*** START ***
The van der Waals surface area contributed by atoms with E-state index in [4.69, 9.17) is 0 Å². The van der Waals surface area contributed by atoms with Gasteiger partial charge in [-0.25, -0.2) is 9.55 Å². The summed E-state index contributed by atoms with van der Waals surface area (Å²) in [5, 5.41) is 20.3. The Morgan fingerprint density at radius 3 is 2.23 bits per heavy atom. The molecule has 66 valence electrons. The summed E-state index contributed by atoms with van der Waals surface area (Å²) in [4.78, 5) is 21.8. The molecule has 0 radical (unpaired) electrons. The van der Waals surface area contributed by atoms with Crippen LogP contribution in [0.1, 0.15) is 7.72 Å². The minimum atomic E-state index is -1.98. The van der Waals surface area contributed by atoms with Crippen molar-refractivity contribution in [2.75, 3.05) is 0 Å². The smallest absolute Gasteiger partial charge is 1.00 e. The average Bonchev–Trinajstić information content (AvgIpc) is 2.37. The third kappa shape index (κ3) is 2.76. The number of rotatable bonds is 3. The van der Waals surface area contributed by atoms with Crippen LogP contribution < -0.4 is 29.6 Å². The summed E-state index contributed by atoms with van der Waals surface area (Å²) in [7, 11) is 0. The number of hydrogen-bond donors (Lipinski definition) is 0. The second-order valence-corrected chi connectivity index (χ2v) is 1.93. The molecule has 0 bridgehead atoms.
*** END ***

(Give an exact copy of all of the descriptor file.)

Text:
The van der Waals surface area contributed by atoms with E-state index in [4.69, 9.17) is 0 Å². The van der Waals surface area contributed by atoms with Gasteiger partial charge in [-0.25, -0.2) is 9.55 Å². The summed E-state index contributed by atoms with van der Waals surface area (Å²) in [5, 5.41) is 20.3. The Morgan fingerprint density at radius 3 is 2.23 bits per heavy atom. The molecule has 66 valence electrons. The summed E-state index contributed by atoms with van der Waals surface area (Å²) in [4.78, 5) is 21.8. The molecule has 0 radical (unpaired) electrons. The van der Waals surface area contributed by atoms with Crippen LogP contribution in [0.1, 0.15) is 7.72 Å². The minimum atomic E-state index is -1.98. The van der Waals surface area contributed by atoms with Crippen molar-refractivity contribution in [2.75, 3.05) is 0 Å². The smallest absolute Gasteiger partial charge is 1.00 e. The average Bonchev–Trinajstić information content (AvgIpc) is 2.37. The third kappa shape index (κ3) is 2.76. The number of rotatable bonds is 3. The van der Waals surface area contributed by atoms with Crippen LogP contribution < -0.4 is 29.6 Å². The summed E-state index contributed by atoms with van der Waals surface area (Å²) in [7, 11) is 0. The number of hydrogen-bond donors (Lipinski definition) is 0. The second-order valence-corrected chi connectivity index (χ2v) is 1.93. The molecule has 0 bridgehead atoms.